Wearing a face mask will completely change nonverbal communication since the nose and mouth will be covered.
The Woman Post | Carolina Rodríguez Monclou
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According to Andrea Vilallonga, Image and Communication Consultant, 55% of the message transmitted among people focuses on facial expressions, making it clear that the mandatory use of masks will produce a significant communication loss.
For this reason, from now on, we will need to focus our attention on body language, such as the movement of eyes, eyebrows, head, and body itself to understand better the message.
Vilallonga has dedicated most of her career, helping people to take conscious of the image that they inspire and the impact they wish to have. The Woman Post reunited with the CEO of Andrea Vilallonga School to talk about how to improve our communication through the mask.
The Woman Post: How did you become a speaker?
Andrea Vilallonga: Teaching is something that I have always enjoyed, and also helping others is the purpose of my work. I invited the method “Mírate” (Look at you), even the name of my first book. Thanks to this, I could give a speech about this titled “Enamórate” (Fall in love) at a TED Talks event. From this experience, I realized that I enjoy talking to big groups and getting immediate reactions from the public. It has been an evolution.
Her method “Mírate” consists in learning how to love yourself through acceptance, improving communication with others, clarify what you want to convey with your image, find what makes you unique, brings out the best in you, and elevate self-esteem.
TWP: Do you think that our communication has changed due to the pandemic?
AV: Absolutely, and not only for the use of the mask that modifies our nonverbal language and the projection of the voice but also for the boom of virtual communication. This channel brings with it a lot of advantages as well. I think that the combination of virtual and face-to-face communication is terrific for managing our work in a more personal and healthy way for people who can work from home. However, the mask will change the nonverbal communication as we knew it.
TWP: Why the use of the mask will change the communication as we knew it?
AV: We will be more conscious about the way we move, gesture, and look with the only intention that our listener can understand the message that we are trying to share. Because of this, we will learn to emphasize in our body language so people can understand us better. Our gestures will become a little more exaggerated.
TWP: How can we compensate for the communication loss caused by the mask?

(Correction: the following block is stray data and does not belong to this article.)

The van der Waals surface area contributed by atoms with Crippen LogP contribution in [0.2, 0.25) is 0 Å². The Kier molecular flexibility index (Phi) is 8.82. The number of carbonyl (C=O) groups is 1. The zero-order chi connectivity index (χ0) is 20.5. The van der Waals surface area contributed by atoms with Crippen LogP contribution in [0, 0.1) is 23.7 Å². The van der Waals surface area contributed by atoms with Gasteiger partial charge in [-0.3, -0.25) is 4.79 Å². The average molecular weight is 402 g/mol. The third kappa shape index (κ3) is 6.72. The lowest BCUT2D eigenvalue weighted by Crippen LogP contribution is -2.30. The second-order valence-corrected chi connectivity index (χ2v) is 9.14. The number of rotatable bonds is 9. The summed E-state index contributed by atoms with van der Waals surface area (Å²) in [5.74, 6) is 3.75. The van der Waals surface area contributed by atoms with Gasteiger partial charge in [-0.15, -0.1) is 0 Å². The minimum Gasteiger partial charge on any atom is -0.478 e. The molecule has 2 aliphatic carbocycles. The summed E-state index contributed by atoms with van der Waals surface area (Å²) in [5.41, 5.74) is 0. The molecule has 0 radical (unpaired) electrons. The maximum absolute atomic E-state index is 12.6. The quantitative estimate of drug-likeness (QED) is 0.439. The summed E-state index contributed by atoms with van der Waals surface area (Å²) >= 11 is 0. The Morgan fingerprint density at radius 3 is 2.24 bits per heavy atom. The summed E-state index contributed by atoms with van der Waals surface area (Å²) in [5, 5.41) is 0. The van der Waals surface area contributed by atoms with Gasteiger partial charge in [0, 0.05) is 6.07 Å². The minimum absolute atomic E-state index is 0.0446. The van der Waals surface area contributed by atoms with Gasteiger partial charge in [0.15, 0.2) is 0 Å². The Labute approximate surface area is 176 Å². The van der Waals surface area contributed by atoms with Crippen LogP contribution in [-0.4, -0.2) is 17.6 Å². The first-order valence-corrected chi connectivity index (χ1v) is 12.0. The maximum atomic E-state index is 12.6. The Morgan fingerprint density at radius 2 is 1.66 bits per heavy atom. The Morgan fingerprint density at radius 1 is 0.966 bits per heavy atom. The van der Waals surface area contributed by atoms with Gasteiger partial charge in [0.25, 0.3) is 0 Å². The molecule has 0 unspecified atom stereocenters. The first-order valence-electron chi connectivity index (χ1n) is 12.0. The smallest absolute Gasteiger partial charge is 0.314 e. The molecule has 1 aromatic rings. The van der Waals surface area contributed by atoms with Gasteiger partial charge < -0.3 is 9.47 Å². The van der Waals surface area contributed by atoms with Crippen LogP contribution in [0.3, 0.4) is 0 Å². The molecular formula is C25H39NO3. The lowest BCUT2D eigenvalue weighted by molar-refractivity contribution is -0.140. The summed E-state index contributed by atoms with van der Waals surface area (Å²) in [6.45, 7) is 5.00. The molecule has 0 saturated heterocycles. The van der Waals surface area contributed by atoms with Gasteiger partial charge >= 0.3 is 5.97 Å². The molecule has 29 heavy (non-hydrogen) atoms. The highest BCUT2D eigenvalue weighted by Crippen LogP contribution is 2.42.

AV: Making emphasis in our body language. I see this situation as an opportunity to pay attention to the person that is talking to us. Before, as we could saw the facial expression, it was easier to understand the message; that’s why sometimes maybe we weren’t focusing our attention on our partner. The mask will help us to put more emphasis on nonverbal communication.
TWP: Will we get used to this body language emphasis after the pandemic?
AV: Well, it’s not like we will keep that emphasis without the mask because our gestures would be very theatrical. What we can do is expand those communicative gestures and know that we can communicate in different ways, with or without masks. You learn to be flexible in your communication, and with this, you are showing empathy. The idea that you talk to a little kid, your boss, and your mom is very different. If we are conscious about this, we can connect better with people.
TWP: How is this going to affect the way that kids will communicate in the future?
AV: Kids adapt quickly to changes, even more than adults. For example, the youth invented a new way of communication through emoji faces. I think children accept new things as something positive. New generations will allow us to reinvent ourselves and to revolutionize our future.
TWP: Why do you consider active listening and empathy as keys for excellent communication?
AV: A communication that lacks empathy and active listening is not a conversation is a monologue. Understanding allows us to help and manage the emotions of the other person and understand what others feel. Active listening provides as to prove to our partner that we are in contact with them, and we are interested in what they are saying, that’s why both of these are so essential.
TWP: How the mask affects the voice?
AV: With the mask, we will need to work more in our voice projection and vocalization because it gives us a sensation of lack of fluency. As the volume of our voice is lower, we make a more significant effort. We also make this when we talk by phone, as the other person cannot see us, we make a vocal effort to compensate for the absence of nonverbal communication.
TWP: What do you recommend to people to improve their communication despite the mask and social distancing?
AV: I recommend them to emphasize their non-verbal language, work on voice, projection, and vocalization, and above all, give an intention to their messages. There’s nothing more helpful than a person that wants to communicate with you, and they show their interest. So focus on your plan, get prepared, and focus on the nonverbal message.
TWP: Thanks to the actual situation, will we be more conscious about what we communicate?
AV: Well, I would love it if we could learn how we can communicate better rather than being conscious of what we teach. Masks won’t help us better understand what others say, but they will improve our ability to talk more clearly and be mindful of the message we want to share.